Our guest today is Thomas Mattimore, who heads the Platform team at Reserve Protocol. Reserve is on a mission to help people fight inflation through DeFi. They are building a protocol and an app that abstracts away the complexities of yield farming in a decentralized and transparent way.
In this conversation we explore, how Reserve works, what makes them unique, and how this model is helping users in Latin America have access to USD-denominated savings. We also dive into how Reserve uses its built-in mechanisms to mitigate risk and align economic incentives.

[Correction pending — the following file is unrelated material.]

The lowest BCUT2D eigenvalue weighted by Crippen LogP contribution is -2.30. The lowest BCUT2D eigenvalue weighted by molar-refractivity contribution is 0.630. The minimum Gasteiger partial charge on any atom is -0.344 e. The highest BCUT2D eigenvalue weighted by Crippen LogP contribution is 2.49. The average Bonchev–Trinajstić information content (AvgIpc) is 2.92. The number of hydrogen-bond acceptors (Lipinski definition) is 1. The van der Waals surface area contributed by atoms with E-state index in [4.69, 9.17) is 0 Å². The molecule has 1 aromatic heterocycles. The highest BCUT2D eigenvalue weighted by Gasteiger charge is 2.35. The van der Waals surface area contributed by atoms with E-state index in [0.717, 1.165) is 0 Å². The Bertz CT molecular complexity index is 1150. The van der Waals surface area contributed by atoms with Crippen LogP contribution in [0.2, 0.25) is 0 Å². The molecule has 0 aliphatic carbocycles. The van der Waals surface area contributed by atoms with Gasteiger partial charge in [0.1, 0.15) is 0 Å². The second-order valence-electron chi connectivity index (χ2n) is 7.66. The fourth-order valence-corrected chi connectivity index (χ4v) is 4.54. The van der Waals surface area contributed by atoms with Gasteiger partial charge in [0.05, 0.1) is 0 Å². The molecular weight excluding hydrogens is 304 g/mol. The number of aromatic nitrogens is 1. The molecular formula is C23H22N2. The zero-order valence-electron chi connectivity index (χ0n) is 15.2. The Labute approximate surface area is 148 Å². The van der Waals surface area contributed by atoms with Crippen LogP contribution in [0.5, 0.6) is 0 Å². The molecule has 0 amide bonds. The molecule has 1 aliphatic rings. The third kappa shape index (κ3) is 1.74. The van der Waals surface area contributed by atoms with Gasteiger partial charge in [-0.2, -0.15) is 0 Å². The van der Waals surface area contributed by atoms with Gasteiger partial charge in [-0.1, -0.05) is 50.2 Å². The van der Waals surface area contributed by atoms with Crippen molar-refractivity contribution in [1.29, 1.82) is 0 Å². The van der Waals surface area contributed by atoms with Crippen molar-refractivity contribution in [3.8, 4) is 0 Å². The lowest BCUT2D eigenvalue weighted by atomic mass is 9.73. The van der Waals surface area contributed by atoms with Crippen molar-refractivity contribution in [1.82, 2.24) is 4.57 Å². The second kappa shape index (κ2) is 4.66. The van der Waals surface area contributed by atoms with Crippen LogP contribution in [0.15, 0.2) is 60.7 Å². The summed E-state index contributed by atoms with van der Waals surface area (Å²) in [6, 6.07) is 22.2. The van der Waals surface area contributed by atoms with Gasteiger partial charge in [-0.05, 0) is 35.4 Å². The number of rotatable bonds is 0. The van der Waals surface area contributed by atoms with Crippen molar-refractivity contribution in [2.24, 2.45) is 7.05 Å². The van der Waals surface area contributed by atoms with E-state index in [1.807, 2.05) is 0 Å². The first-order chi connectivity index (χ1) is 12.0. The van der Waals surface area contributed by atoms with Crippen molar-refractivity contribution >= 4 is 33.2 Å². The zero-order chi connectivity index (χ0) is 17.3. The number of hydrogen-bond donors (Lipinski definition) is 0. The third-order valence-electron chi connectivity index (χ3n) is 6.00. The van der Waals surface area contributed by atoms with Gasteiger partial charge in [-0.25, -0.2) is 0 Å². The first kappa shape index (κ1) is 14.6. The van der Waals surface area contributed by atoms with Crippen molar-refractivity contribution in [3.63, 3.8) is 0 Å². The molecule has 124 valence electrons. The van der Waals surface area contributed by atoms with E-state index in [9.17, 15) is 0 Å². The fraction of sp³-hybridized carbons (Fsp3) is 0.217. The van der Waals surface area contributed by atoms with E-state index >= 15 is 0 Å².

Welcome everyone to Degen Responsibly. This is a series by Exponential DeFi, where we're on a mission to bring rationality to the space and make the industry more accessible to more types of investors. In this series, we explore some of the latest and best protocols in DeFi, and together with their builders, we go in depth to know what makes them unique, what is the problem that they are solving, and also some of the risks that you as an investor should be looking out for. Today we have Tomas Mattimore, did I pronounce that correctly? Head of Platform and Preserve, as our featured guests. Yep, pretty close, pretty close. Nice, awesome. So I don't want to speak on your behalf, so if you can introduce yourself to the audience, that'd be great. Yeah, sure, so my name's Tomas Mattimore, like you mentioned, I'm the Head of Platform here at Reserve Protocol. The, you know, Reserve is a, our mission is to fight inflation and help enable access to a stable currency worldwide. And so, you know, a big part of that is hoping to, you know, foster and develop those stable currencies. And another big piece of it is helping people get access to it. And, you know, we do that with our app throughout Latin America today and hopefully worldwide soon. And yeah. Nice, nice. Yeah, we can go in depth into how Reserve works, the stable coin, and some of the interesting use cases you've been enabling lately. But first, the question that I always ask is, how did your DeFi journey start for you personally? Yeah. My crypto journey. Let's see, so eight years ago, a friend sent me a Christmas gift of $50 of Bitcoin. And it forced me to figure out what the heck Bitcoin was. And yeah, from there, I went down the crypto rabbit hole. And for the last eight years, it's always been a hobby to understand, you know, like what's going on in the space and what are the different things that are happening. And, you know, I remember I used a DEX when they first came out in like 2019, I think. It was a really early one that doesn't exist anymore. And then what really got me going, you know, it was always like a hobby. And then my background's in fintech and I've been working at mostly fintech startups for the last 10 years. So it was always interesting as like a potential future thing, right? Like in the future, it'll be amazing when everything's on blockchains. And then I used MakerDAO in 2020 and for the first time actually got a loan. And I was working in consumer lending at the time and my mind was just blown. It was, you know, like a nominally large amount of money and it was a couple clicks. And two minutes. And, you know, like, and my lending company at the time is one of the larger consumer mortgage companies in the country, in the US. And we had 10,000 people and it took 30 days to get a mortgage. And, you know, we were one of the more automated players in the space and it was still like really, really painful. And, you know, obviously Maker, like margin over collateralized loans are very different from mortgages. Yeah. But even if you look at something like opening a brokerage account and getting a margin loan, it's still significantly easier with Maker or Aave or Compound than it is with Robinhood, right? Like you still have to open up an account and do KYC and do it and all the AML stuff and then deposit money, which takes five days and, you know, like all these different things. Yeah. Like, it was just a mind-blowing moment for me and it really prompted me to dive deeper into DeFi in particular. And so that's been like an insane curiosity area for me for the last two and a half years now, which is kind of crazy. Yeah, no, that's great. Personally, I got started to DeFi similarly, have background in finance and tech. So it's, you hear all of these stories where you just go, you scratch a little bit the surface and very quickly and suddenly you're down the rabbit hole. It's exactly right. There was, so that was like scratching the surface, right? And then, so what really got me was the, I just think it's like a disruptive technology because the automation of a lot of the operations aspect. And so- You must have been like, what is this origination process? Yeah. It's a couple of clicks. Exactly. And, you know, so the crazy stats for me were, there was, you know, like 10 or 20 people that built Maker in the beginning. And, you know, I was looking at, I was on like a 500 person product and engineering team. And then, you know, like, and then if you look at Coinbase versus Uniswap, it was actually pretty crazy. They were doing similar trading volumes. And, you know, Uniswap at the end of the day, it was the original code was written by one guy. And, you know, there's like thousands of coins at Coinbase. And so like, yes, fees are higher, it's slower. There's, you know, more slippage, like all these different, you don't have to worry about impermanent loss if you're an LP, like all these different things, right? But like over time, my big hypothesis is that those UX considerations will get better. And this is like massively disruptive technology that's just gonna flip traditional finance on its head. So that's what, that like, that key thing is what really prompted me to dive really deep and then eventually work on it full time with Reserve. Nice. Yeah, that was my next question. When did you decide it was time to go all in to DeFi? So looking back at it, it's easy to be like that moment, right? Like I got that loan from Acre. Yeah. But yeah, like as I learned more about DeFi, I realized that, you know, that it was something that I was just obsessed with and wanted to learn more about and spend all my time on. And so I started trying to figure out where I wanted to dive in. And, you know, I had three big things that I was trying to optimize for, like my backgrounds in product management and, you know, I'm always trying to think about like, where is the product market fit and where is it gonna be easiest to grow, right? And so my, one of the big things that I, another big hypothesis is stable coins are actually useful right now. It's the most useful product in crypto. And so I wanted to, you know, do something that involves stable coins. The other big thing is, where is crypto actually useful? Not in the U.S. Like at the end of the day, the U.S. like- Interesting thesis. Yeah, like I don't know where you are in the world, but like in the U.S. like our bank accounts are pretty good. We can get a mortgage if we need it. I can open a brokerage account and buy any stock I want. You know, like I can hook up Venmo and send any of my friends money or cash app or whatever. I think it's pretty good, right? I'm not worried that the money in the bank account is gonna go away unless I spend it. Someone's gonna call it back. But if you go and look in, you know, a lot of Latin American countries, the currency itself might be inflating like crazy. You know, like in the U.S. we're worried about 8% year over year. In some countries there, they're worried about 6% week over week. And then, you know, if you have a bank account, you might not trust that the government's not gonna take the money out of it. You know, like we've seen examples of that. Like in Syria, people are holding up bank tellers to get their funds. In China, there's been run on all kinds of banks. It's been crazy. Argentina and Venezuela are great examples in Latin America. In Colombia, it's illegal to hold U.S. dollars in a bank account. Like there's all these like crazy things where people around the world actually just don't have good access to financial products that we take advantage of. And so, yeah, so that was the big third piece. And then, you know, I got connected with the reserve and it really like perfectly checked all those boxes. And the team is amazing. It's one of the smarter groups of folks that I've had the chance to work with. And so it's been, it was just like a perfect match. It's been a really fun eight months joining here and trying to figure out how we're, you know, launching and growing this protocol. Amazing. So I think that's a great takeaway into reserve itself. Yeah. So can you walk us through what is the problem that it is trying to solve and how is it trying to do that? Yeah. So I gave a hint to this in the intro and then I realized that we'd probably want to go deeper. Yeah. Exactly. So let's see. So in, so our mission is to fight inflation and expand access to stable currency. And we have a two-pronged approach today, which, you know, now I think seems like the obvious answer, but it was something that it was arrived on iteratively. And the two-pronged approach is on one side, we have the protocol team that's focused on, we recently launched a platform that allows anyone to permissionlessly launch and govern a fully asset-backed, yield-bearing, over-collateralized stable coin. And then on the other side, we have an app that allows anyone to use stable coins and get access to stable coins and use them like they would normal financial services. So the app is, you know, it's live today in six Latin American countries, expanding worldwide over the coming year. And it allows folks to go fiat to stable coins and then use those stable coins, like pay at the store, get paid by their company. We have over 30,000 merchants and 700,000 registered users. And so there's like $300 million of monthly volume. And what's really cool about it is it's like real economic transactions and not speculation. You know, it's like payroll, it's people paying at the store, it's someone sending their friend $5 for the, you know, splitting dinner. It's people doing remittance to the US. It's like all kinds of different things. And, you know, like most of crypto for the last eight years, since I've been following it, it's all speculation. And so it's pretty cool to see like real world usage. Yeah, exactly. So to summarize, there are probably two parts to reserve. One is the protocol and the permissionless layer where anyone can launch a fully collateralized, let's call it stable coin. And the second aspect is your own RSV token or RSV stable coin that people are using for real off-chain or offline economic activity for peer-to-peer transfers and other sorts of like real world payments. Yeah, that's exactly right. And so the protocol team, we launched the RSV stable coin a couple of years ago. And it didn't do all the things that we wanted, but it did a couple of things really well, which is to diversify custodian risk. Okay. And RSV is the stable coin that's live in the app today. Yeah. And it's what the app uses for stable coins. You know, it's kind of interesting as people don't, a lot of our users, you know, don't really even know everything's crypto. They just think it's dollars, which to a certain extent is true, right? Like if a stable coin is backed by like USDC or BUSD, things like that, like there's just dollars in a bank account somewhere that has a couple of different layers of code wrapped around it. And then you see it on a screen in an app, right? And that's actually like really similar to an account at Citibank. Yeah, or using Venmo to pay your friends or settle. Exactly. These apps, yeah. And so like people don't care about the crypto part of it. They just care that they can have dollars and save and use it, right? I think that's like a key thing that we learned over the years. And then, yeah, and so then also though, what we recently launched a month ago and is this platform that allows anyone to create a stable coin. Because what we realized is we're trying to figure out how to fight inflation. is that we don't really know what the right answer is in terms of what should the basket of things be that can grow and preserve wealth over time and hopefully create wealth as well. And we just don't know the answer. But we have this hypothesis that the hive mind of the internet and the hive mind of free markets can help us find that answer. And so we launched a platform that allows anyone to define what that backing should be. And the backing can be any tokenized asset today. And then over time, we're hoping that there's a winner that proves to be the best one. And so like, you know, if you think about how most people store their wealth, it's in like a basket of diversified things across real estate and stocks and bonds and all those things. And like none of that's tokenized yet. In 10 years, it might be. But today it isn't. And so like today, what's supported by the protocol actually is things like Aave and Compound and like USDC and Aave and Compound, et cetera. We have a Gitcoin hackathon that actually ended today, which included a ton of different collateral plugins across DeFi. If you go to the top 20 on DeFi Llama, it was probably a collateral plugin. Nice, nice. And so things like Convex and Uniswap and all those different things. And so, you know, the idea is that anyone can figure out what should their yield bearing basket be. How should a currency be backed? Interesting. So I think you're touching a lot of topics, but let me try to recap and see if I did a good job recapping. The main goal is to help people fight inflation. And so the first way that you're doing that is by enabling USD-based payments and savings in countries in Latin America so that people who can't have access to financial services in dollars and escape their maybe highly inflationary currencies have access to USD-based or a USD-denominated account through stablecoins. And the second part of that is more broadly or broader in which you're opening, let's say you're opening up the kimono and the secret sauce in how to create a collateralized stablecoin so that the hive mind of crypto Twitter and the internet says, this is like the right index or the right composition for a stablecoin that actually preserves value over time. Exactly. Awesome, awesome. It's quite a big feat, especially in these times, especially this last year when inflation really picked up in the collective mind that, oh, we should worry about that as well. It's been an interesting year for a variety of reasons. Yeah, yeah, not only that for sure. And so you also have your own stablecoin. So we briefly touched upon it, which is RSV. Why have a new one instead of using an existing one? Yeah, so it's interesting. So RSV was like our beta and we intend to deprecate it over time and replace it with our tokens, which are the things that, which are the currencies or stablecoins that can be launched on the platform. And we still intend for that to happen. But what was really interesting was allowed us to test something, which was, is it valuable to have a basket of things back in a stablecoin that allow people to transact with something and the network effects to grow, et cetera. And then over time, the diversification is actually a safety mechanism. And the ability to update it is actually a safety mechanism. The hypothesis was that we might need to change the backing. And so in the, you know, like over the last month, as the FTX thing happened, we actually did end up changing the backing to what we thought is the safest backing available on DeFi right now. And so we swapped out one of the old stablecoins that was backing it. It used to be three, now it's two. And went with the two most audited, highest market cap stablecoins. And, you know, I think what it really illustrated is that like companies change, markets change, et cetera. The basket that we chose three years ago that was seemingly the safest then might not be seemingly the safest now. And so that ability to like update the backing of something without, you know, forcing people to change how they save or keep an eye on the market and all of that, like having some people that are governing this thing and thinking about that all the time and responsible for updating it and separating that from the users, right? Like grandma doesn't want to care about what stablecoin she's using. She just wants a stablecoin, right? And so like the Arpay app, like the Arpay app didn't have to do anything. It didn't have to update the token it was holding or anything like that. We just swapped out the backing. And so, you know, obviously there's like things that you need to think about with that. I'd love to go into how the protocol, the R tokens on the protocol are like governed and why we think it's a good design and things like that. Because governance is a crucial part of this. But I think it did, you know, it kind of like proved the design right in that, you know, like things change and it's important to be able to adjust over time without losing the network effects. Yeah, so it's almost like giving the user or the holder of the RSV stablecoin a promise to say, this will be redeemable for dollars. We'll worry about the backing. Yep. So for the user who maybe is not even tech savvy, they just want to have access to a US dollar denominated account, they transact freely and almost without any worries. And on the other hand, the protocol and the protocol governance is worried about how to keep that backing the best way possible by switching the collateral assets, as you say, from three stablecoins to two stablecoins only and different types of stablecoins or maybe switch the revenue generation part of it. But for the user is all of that is abstracted away. Exactly right. And, you know, if you think about like how a money market account works at a bank, right? Like the bank is going out and like making loans and all that different stuff. Users don't think about that. All they see is dollars on their screen in their bank account when they log in. Right, and they don't have to worry about how, you know, the sausage is made, right? Yeah, it's a good analogy. The bank will do reverse repos, overnight loans and whatnot. The same thing here. Exactly. The protocol will do a bunch of DeFi, invest in a bunch of DeFi forms. But at the end of the day, the user only sees dollars in their screen. Exactly. Nice. I think that also is a good entry point into the app. So you guys have an app, as you mentioned, you have over 700,000 registered users for your account. What are these users doing with their app? What are the sort of things that they are trying to do? What type of feedback have you gotten from them? Yeah, folks are, let's see, they're doing a whole bunch of different stuff. And, you know, something we've realized actually early on, was that it's hard to predict what people are going to do with money. Interesting. Yeah, like when we launched a couple of years ago, one of the first things that people did was actually go from dollars to boulevards in Venezuela. That was like the main first use case, is people were trying to get money into boulevards to spend. We're like, what? Oh, so off ramp. Yeah, it was an off ramp from dollars to local fiat. It was kind of surprising, but it made sense because people wanted to, they'd been like earning money internationally because the local economy wasn't doing well because of the hyperinflation. And they wanted to get those funds that they were earning on the internet into their, you know, to buy food, right? So they were like remittance recipients almost. Yeah, well, a lot of it was, you know, themselves working, earning in dollars, and then just trying to figure out how to get those dollars to boulevards. And so that was really interesting. Another thing was we were worried about our ability to, you know, we were worried in a hyperinflationary environment, can you actually make both sides of a market? Like, will that market work? And, you know, kind of related, we realized there's actually a lot of demand in that environment for the local currency, despite the hyperinflation, because businesses need to pay back loans. And those businesses needing to pay back loans actually, you know, outweighs the people that are trying to flee the hyperinflation for like personal savings. And so that was another interesting learning. And then, but generally in terms of what do people use the app for? They use it for, you know, everything. Companies are paying their employees, businesses have the same problems that, you know, individuals have in terms of trying to preserve spending power. Yeah. And so companies are doing the same thing. People use it for saving, people use it to, as we use Venmo in the US, people use it to, actually we recently added the ability to buy Bitcoin and Ethereum. And so, you know, people are using it for buying and saving. The app team, you know, also just to clarify, I focus on the protocol and I have a lot of context on the app, but not the full context. That's what I'm talking about. Yeah, makes sense, makes sense. But yeah, people are using it for like everything that we use, you know, a combination of like banks and Venmo, et cetera for. But they use it, you know, powered by stable coins. Yeah, that's amazing. And do you know how they become aware of reserve or how, yeah, it seems like such a, in general, DeFi is still a niche segment. So for anyone in Latin America to say, oh, I might as well spend dollars for this new app, seems a bit like a long shot, but you guys are doing it. Yeah, it's funny, you know, like I mentioned, people, a lot of people don't even know it's crypto. And it's been a lot of word of mouth. And, you know, there's like stickers up in the stores, we accept reserve. And, you know, friends telling their friends and families telling their families and then stores signing up because people come in and be like, hey, we wanna pay with reserve, right? Like those are the types of things that have driven a lot of the adoption over the last two years. Yeah, so a lot of grassroots support from the users as well. Yeah, when your currency inflates 6% a week, you're looking for solutions, right? Yeah, I personally share that thesis that USD savings in emerging countries and countries with high inflationary currencies will be the killer, yeah, the killer use case for crypto globally, more so than game finance or any other of the, famous pieces in the last year. Exactly. Couldn't agree more. Yeah, and now are these users earning yield on their account? Can they earn yield with RSV? No, and is a good segue to the protocol action. So we are hyper conservative and like our number one focus generally is safety. And so on the upside, you know, what does that mean? Don't do anything that FTX was doing. And, you know, like joking aside, but don't expose anyone to like lending risk or things like that, you know, keep funds one to one. And we explored, you know, we've explored doing things like Gemini earn or things like that, but the reality is that those products are pretty opaque because you don't know who's taking out the loans and you don't know what's happening. Yeah, who's the counterparty. Exactly, and so you really don't understand the risk and it's kind of impossible to understand the risk, which the last year has proven to be a very important thing to understand. And even if the individual user doesn't understand it, you want the market to be able to understand it and to do the analysis because there are people on crypto Twitter that are gonna dive deep, right? Yeah, I mean, ourselves included. Yeah, exactly. I know, exactly. I would put you and me in that bucket. And so, yeah, so that's a big part of where the protocol comes in because the protocol can support not just like a straight stable coin. And let me actually explain the mechanism a little bit more clearly. But so, you define this basket for a currency on the protocol for an R token. And that R token can be backed with various yield-bearing DeFi collaterals. And so that could be like staked ETH. It could be the tri-pool staked on convex, things like that, Uniswap tokens of stable coins, things like that. And so then that yield can actually go to a couple of different places. It can go back to the R token holders in the form of appreciation. So like your dollar today will hopefully buy you the same amount of things. Your one R token today rather will hopefully buy you the same amount of things in a year. Yeah, the exchange rate increases over time. Exactly. It can also go to, it also goes to the staked RSR pool, which is like an over-collateralization backstop mechanism that protects against defaults, right? And so if any of the things in the basket default, then that staked RSR is the first capital at risk. And so they are the governors of the R token. People that choose to stake their RSR on a particular R token are the governors of the R token. And they're responsible for defining what is the basket or updating what is the basket, things like that. And also if there's any issues with the basket, they're the first ones that pay for it. Yeah, that makes sense. It sounds very similar to the other stability pool where you have the first lost capital that protects lenders in case of bad debt or, yeah. Yeah, and it's pretty interesting. It's important to make sure that those ratios are right. There was a similar mechanism with Maple, for instance, that I was actually trying to understand better this morning. But yeah, so these stable coins, back to the different types of things that we can support on the protocol, you could have something that is just like a very, like a backstopped and slightly over collateralized stable coin, which actually are, one of our partners, MobileCoin, announced that they'll be launching something called USD in the beginning of the new year. And that'll, it's pegged to a dollar. All of the yield goes to the staked RSR pool, et cetera. You can also have something that looks kind of like a high yield dollar, right? Where a lot of the yield goes back to our token holders. And so over time, it's worth more and it appreciates. And all of the lending that's done on chain is transparent. You can see exactly where the backing funds are held. You don't have to worry about who's doing the underwriting. You know it's held in Aave or Compound or it's being deployed into Uniswap or Curve Pools, right? And you know exactly which stable coins are in it and what, you know, all that different stuff is all transparent on chain. Yeah, all of that is on chain. And then, so okay, so you're getting this yield where like last year people were promising DeFi yield but they didn't show you how they generated it, right? Well, now you've got this wrapper around a bunch of DeFi products where you're, some of, if you hold this, you're essentially giving up some of the yield in order to get diversification, not worry about, you know, automation of the claiming and compounding. And then also someone to make the decision and pay for it if they're wrong on where the funds should be deployed. Should be deployed, okay. And so it's like a, it's kind of sort of, you know, it's like a DeFi version of, or rather the TradFi metaphor for it. I'm trying to choose my words carefully. So my GC would be excited with how I was speaking. Yeah, yeah, yeah, yeah. Don't get into trouble. A good metaphor in TradFi might be like a money market with, a money market account with like, you know, your insurance. Yeah, with a community portfolio, with a portfolio manager, without a portfolio manager, and delegated to the community. Exactly. And so, and what's cool about these R tokens, by the way, that are yield barren, is they can be sent and held anywhere, right? So they can be bridged to Arbitrum or Polygon for low fees or to MobileCoin, which is where USD is going to be bridged to, which allows anyone to, you know, transact privately with sub-quarter cent transaction fees. So they are ERC20, so they are fully composable by anyone who wants to use it. Exactly. However they want to. So they're, exactly right. And so that, like that, the staged RSR overprotection mechanism, that works no matter what. The yield distribution, that works no matter what. And so, you know, it could be held in an exchange account. And there, but they could still get this cheap, this transparent DeFi yield, right? Yeah, makes a lot of sense. It also reminds me a little bit of Origin Dollar, which we actually hosted a couple of weeks ago in this space as well. There's some similarities for sure. Yeah, but let's come back to Reserve. So if I understood correctly, anyone can create a new DeFi backed stable coin. So let's say I want to create, you know, ACME stable coin today. And so I need to buy RSR tokens to be able to be a governor for that new, new limited stable coin. And then I can decide together with other governors who joined in this endeavor, where do we deploy the collateral across DeFi? So we sell the pitch to the community and say, to say this new stable coin will be, I don't know, a third Staked ETH, a third Convex Curve Pool and a third, a Yearn Pool. This is what we expect it will generate over time. And part of the yield will be paid back to the R token holders. Exactly right. So the holders, the governors have to put a stake in the RSR pool to be able to have that decision-making power. That's exactly right. Yeah, the decision-making power and the right to some of the yield from the underlying collateral. Yeah. Yeah. And does each, let's say governor committee have its own multisig to deploy the capital or how do, how are the R token holders insured against, let's say, moral hazard? Yeah, in a ton of different ways, actually. So in order to be a governor on a particular R token, you have to choose to stake your RSR into the governor contract. And then you get staked RSR in return. Those governors, their funds are locked for like two weeks at least, which is similar to how proof of stake works, right? Like you have to actually put your funds at stake in order to have a voice. And what, when you deploy an R token, what you really do is just define the basket and deploy the smart contracts. The protocol is a factory that deploys other smart contracts, very similar to Uniswap, where Uniswap is a factory that deploys trading pairs. And someone's like, here's the trading pairs and here's some initial funds, right? And then all of a sudden those smart contracts are deployed and then anyone can use them. It's actually very similar with reserve. When you deploy an R token, it deploys a staked RSR contract and a backing manager R contract and a variety of other ones that aren't relevant for this conversation or more make things work. But once those are live, then anyone can go deposit the basket and mint new R tokens of that type. And then vice versa, if someone gets R tokens, they can go redeem one-to-one with the backing. And so all of a sudden like that stable coin exists and anyone can go mint and redeem. Interesting. So the governor is only creating the design and deploying the contract, but you still require, let's say, other liquidity providers to go get the composition and mint the stable coin. Exactly. And so this is, you know, so like, okay, great. Who's gonna do that, right, is the next question. Yeah. And so there's a couple of things. One is we're actually working on some smart contracts that'll make it easy to zap in and out. So you can like, you know, put in USDC and go get all the things and mint the R token. So that'll be easier. And then two, you know, we intend to, we were one of the top 10 DAO CVX holders and we continue to accumulate voting power in the curve ecosystem. And so we are, you know, all of our voting power right now is going to the RSR USDC pool or RSR frac space pool, but over time, when a new R token is launched, we'll put a pair on a curve rather, and then vote to incentivize it. And so folks will go, you know, there'll be quite high APYs in the beginning which will incentivize folks to go do it. Yeah, that makes total sense. I have one last question before we open it up to the audience. Yeah. Let me check my notes. Oh damn, I missed it. Might as well open it up to the community. I think there was a question from Ramo. Let me give you speaking. Yeah, let me open up your mic. If someone else wants to ask a question, feel free to raise your hand. I'll open up your microphones. Oh yeah, I remember the question. Well, someone else joins. In the longterm, do you think most users will be holding stable coins or some sort of index backed stable coin that grows automatically over time like FBI or maybe an R token? Yeah. Yeah, so the question is like, will people be holding USDC or something like it directly or will they be holding around it? Yeah, like an R token. Yeah, it's kind of interesting. So I do think that there's UX improvements by wrapping these things in other smart contracts. And, you know, I think there was someone on the product team at Coinbase recently was asking like, I don't understand why don't people in Argentina escape inflation by just putting funds into DeFi and Polygon and yield farming? And I was like, well, I love DeFi and yield farming and it's still annoying to do that, right? Like you have to do a lot of research. You have to be like, you have to understand how curve works. You have to claim your rewards. Yeah, it's not trivial. It's not trivial, right? And like, even now as a person that loves yield farming and DeFi, I sometimes find it annoying to actually like do those things, right? Like I'm looking for a lazy solution. And so I just think from like a UX perspective, like DeFi itself. is an amazing set of financial tools, but isn't really something that mass people will want. But, if you wrap it in an R token, for instance, or something like it, then all of a sudden it gets pretty useful, and really easy. And if it's listed on an exchange, then all of a sudden you can auto deposit into it, right? And all of a sudden it's pretty interesting as a real consumer product. So, I don't think that USDC itself is a great consumer product. Like, people typically don't just hold, I mean, well, lots of people actually around the world hold cash under their mattress. But ideally, they like to hold it in a savings account where it earns yield in some way, shape, or form. And so, yeah, I'm rambling a bit, but generally I think that people gravitate towards great UX ways to earn yield on their funds. Earn yield on their funds. Earn yield, yeah, and have that return on their savings. Exactly. Great, so, Romo, you have microphone access, go ahead. Hey, are you able to hear me? Yep. Oh, hi, Tomas, thank you for the explanation. Super interesting. I was wondering, you mentioned that reserve app users are not exposed to yield. However, I'm wondering how is the reserve app, which is pretty much outside of DeFi, connected to the reserve protocol? So, for example, if I deposit $10,000 worth of fiat funds, are those then used to buy our tokens? Or how does that work? How are those two connected, if they are at all? Yeah, it's a really good question. I'm realizing I didn't fully explain that earlier. So today, if you were to put money into the reserve app, you get RSV, which is our current stable coin. The idea, though, is that over time, the rPay app will have rTokens, one of which might be pegged to a dollar, and one of which might have the higher yield. And so then folks can go and exchange their fiat for one of the two rTokens. Whether it's this, it might be EUSD, which is the one that I talked about that MobileCoin is launching. Or it might be a high-yield dollar of some sort that might be backed by things like Convex, Aave, Compound, Euler, et cetera. And so, in terms of how are the two things attached to reserve, the protocol is how we intend to help fight inflation with new products. And then the app is how we intend to expand access to those things to folks that didn't have access before. Yeah, that's clearer now. And then on the RSV portion of things, I'm interested on that UX side of DeFi that you were talking about. I similarly like DeFi, but I hate all the hoops that I have to go through every day. So, who's custodying that RSV if I deposit as a user? I'm not in any of those Latin American countries, so I can't experience it, but is that held centrally by the reserve app on behalf of the user? Is that insured? Yeah, I guess I'm trying to assess what the risks are of depositing my USV with reserve app. Yeah, definitely. So, it's essentially custodyed crypto app, just like any of the exchanges. The funds are held in a NASA safe, which you can click through to get to in the documentation. And it's really interesting. One of the big focuses at reserve is on making crypto useful. And a couple of years ago when we launched the app, one of the critical things to us was if people are gonna use this, they need privacy. Because if you are paying in person at the store and say it was like MetaMask or something, and it's on chain, then not only does the, like if you're paying for coffee, not only are you paying high gas fees, which totally wipe out the usefulness in some Latin American countries where it's like a 30 cent transaction and then no way are you gonna pay $10, right, if the gas is high gas. But if you pay for that coffee, then all of a sudden the store owner knows everything that you have in your wallet and that you've ever spent money on, as does the person in line behind you. And so we just thought that that was unacceptable, which is why we went, and there weren't great privacy options at the time, which is why we went for the sex design, the centralized exchange design. But we're always exploring different ways to make it self-custodied, bring it on chain, et cetera. Super interesting. Thank you, Thomas. Totally. Thank you. Harvesto, you have a question. Yeah, maybe he's connected. Yeah, sometimes Twitter space has- Can you hear me? Hi. Yes, we can. Yeah, I was logging for a bit. Hi, everyone. Hi, Thomas. So I have a contribution to make and a question at the end. So I didn't join at the beginning, but I think I got the general idea of the conversation, stable coins and what your protocol is working on and doing and how stable coins help to reduce the effects of inflation in certain places. So I'm from Nigeria. I stay in Nigeria currently, and personally, I love stable coins because that's what I've been using for the past one year plus to receive payments. It's kind of hard to, not that there are no ways, but it's mostly illegal ways to receive dollars here in Nigeria. The legal ways are very much restricted to a certain level of protocols. So stable coins, USDC, USDTD make it so much easier to receive payments, make payments and all of that. So I have a question for you, Thomas. I think at some point you made mention that anyone could, or you're making it possible for anyone to create stable coins with your protocol, I hope I'm correct. So the question is, if anyone can do that, how do we ensure that these stable coins are actually backed, when they are released for the general market, how do we ensure that they're actually backed with an asset and people are actually getting stable coins for their fiat? Thank you. Yeah, awesome, and thanks for sharing your story there. It's always good to hear that I'm not just making stuff up and that people are actually using stable coins. So that's awesome. In terms of how do we know it's always backed, so the smart contracts of the protocol will require that in order to mint new ones, people will need to deposit at least a dollar's worth of collateral, or whatever they need to deposit, as defined by governance. And vice versa, anyone can go and redeem in our token for its underlying backing. And so that's like the core to keeping something pegged is to have that low friction minting and redemption. It's how like USDC, for instance, if you're an institution, you can arbitrage USDC if it gets off price, and that's why it stays very close to price, because people arbitrage away those inefficiencies pretty quickly. And so we're expecting the same thing with our tokens. And so we define that anyone can always mint the one-to-one, and anyone can always redeem one-to-one using the smart contracts, and the smart contracts will maintain that over time. Yeah, that's a key difference that USDC or even Tether, only institutions are allowed to redeem, whereas something like RSV, anyone can mint, redeem. Yeah, exactly right. Yeah, thanks, thanks, Harvesto. And last question for Dollar, can't say the full name, Dollar question. Hi, can you hear me? Yes. Oh, thanks, thanks for taking my question. Thomas, I was thinking about what you were saying about custody versus self-custody, and privacy, and all that. And with this MobileCoin integration, I know that they do work with Signal and some other apps integrating their privacy chain. And I wonder if you guys had ever thought about that for Arpay? Definitely. Instead of a layer two or something. Yeah, yeah, yeah, definitely. You know, we're very close partners with MobileCoin and always exploring different opportunities on how to expand that partnership. And for years now, we've been exploring different privacy options. The big thing that the RPay team is figuring out is like, how do you prioritize expansion versus new features? But it's definitely on the table and a possibility in terms of how we could expand the app. Cool, thank you. Yeah, thanks for the question. Amazing, I think that wraps it up for this space. Thank you a lot for your time, Thomas. Thanks everyone for joining. Before you leave, don't forget to mint your pull-up. The mint window starts in about four minutes at 25 past. And the secret word is stablecoin-savings, stablecoin-savings altogether. So yeah, get to the pull-up app on your phone so you can get your nice pull-up under your belt. And again, thanks a lot, Thomas, for your time and great to have you here. Yeah, thanks so much for hosting. It was a lot of fun. Thank you. Well, see you in a couple of weeks. We will be hosting the 0vix lending protocol on Degen Responsibly. And have a nice rest of your week. See ya, man.